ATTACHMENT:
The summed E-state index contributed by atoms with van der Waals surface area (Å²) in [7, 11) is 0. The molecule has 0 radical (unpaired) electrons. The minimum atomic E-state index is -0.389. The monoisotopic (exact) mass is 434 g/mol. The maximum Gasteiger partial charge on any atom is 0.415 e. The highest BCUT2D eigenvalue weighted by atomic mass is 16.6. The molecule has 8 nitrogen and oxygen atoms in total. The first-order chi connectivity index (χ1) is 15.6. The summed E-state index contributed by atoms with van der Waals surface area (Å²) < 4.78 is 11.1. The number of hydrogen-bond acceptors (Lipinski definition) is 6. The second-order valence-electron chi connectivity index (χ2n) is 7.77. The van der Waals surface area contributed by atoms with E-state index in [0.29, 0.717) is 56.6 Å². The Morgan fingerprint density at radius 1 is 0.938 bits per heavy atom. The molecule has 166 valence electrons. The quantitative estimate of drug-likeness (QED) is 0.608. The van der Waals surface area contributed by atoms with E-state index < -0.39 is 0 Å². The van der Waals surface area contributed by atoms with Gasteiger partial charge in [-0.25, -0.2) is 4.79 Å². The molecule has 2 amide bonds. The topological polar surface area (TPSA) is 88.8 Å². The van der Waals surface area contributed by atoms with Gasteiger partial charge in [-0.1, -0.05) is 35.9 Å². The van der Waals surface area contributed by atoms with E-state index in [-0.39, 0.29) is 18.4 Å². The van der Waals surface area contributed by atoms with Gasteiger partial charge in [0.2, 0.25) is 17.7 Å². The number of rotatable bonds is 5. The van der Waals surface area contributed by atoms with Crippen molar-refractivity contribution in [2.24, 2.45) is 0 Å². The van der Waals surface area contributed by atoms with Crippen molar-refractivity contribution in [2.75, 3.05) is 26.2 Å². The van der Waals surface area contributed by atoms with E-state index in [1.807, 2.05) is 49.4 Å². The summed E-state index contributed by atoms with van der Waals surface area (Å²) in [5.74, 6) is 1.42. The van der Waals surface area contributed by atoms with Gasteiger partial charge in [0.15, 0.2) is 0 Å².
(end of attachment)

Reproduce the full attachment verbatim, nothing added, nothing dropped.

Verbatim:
The summed E-state index contributed by atoms with van der Waals surface area (Å²) in [7, 11) is 0. The molecule has 0 radical (unpaired) electrons. The minimum atomic E-state index is -0.389. The monoisotopic (exact) mass is 434 g/mol. The maximum Gasteiger partial charge on any atom is 0.415 e. The highest BCUT2D eigenvalue weighted by atomic mass is 16.6. The molecule has 8 nitrogen and oxygen atoms in total. The first-order chi connectivity index (χ1) is 15.6. The summed E-state index contributed by atoms with van der Waals surface area (Å²) < 4.78 is 11.1. The number of hydrogen-bond acceptors (Lipinski definition) is 6. The second-order valence-electron chi connectivity index (χ2n) is 7.77. The van der Waals surface area contributed by atoms with E-state index in [0.29, 0.717) is 56.6 Å². The Morgan fingerprint density at radius 1 is 0.938 bits per heavy atom. The molecule has 166 valence electrons. The quantitative estimate of drug-likeness (QED) is 0.608. The van der Waals surface area contributed by atoms with E-state index < -0.39 is 0 Å². The van der Waals surface area contributed by atoms with Gasteiger partial charge in [-0.25, -0.2) is 4.79 Å². The molecule has 2 amide bonds. The topological polar surface area (TPSA) is 88.8 Å². The van der Waals surface area contributed by atoms with Gasteiger partial charge in [-0.1, -0.05) is 35.9 Å². The van der Waals surface area contributed by atoms with E-state index in [-0.39, 0.29) is 18.4 Å². The van der Waals surface area contributed by atoms with Gasteiger partial charge in [0.2, 0.25) is 17.7 Å². The number of rotatable bonds is 5. The van der Waals surface area contributed by atoms with Crippen molar-refractivity contribution in [2.24, 2.45) is 0 Å². The van der Waals surface area contributed by atoms with Crippen molar-refractivity contribution in [2.75, 3.05) is 26.2 Å². The van der Waals surface area contributed by atoms with E-state index in [1.807, 2.05) is 49.4 Å². The summed E-state index contributed by atoms with van der Waals surface area (Å²) in [5.74, 6) is 1.42. The van der Waals surface area contributed by atoms with Gasteiger partial charge in [0.15, 0.2) is 0 Å².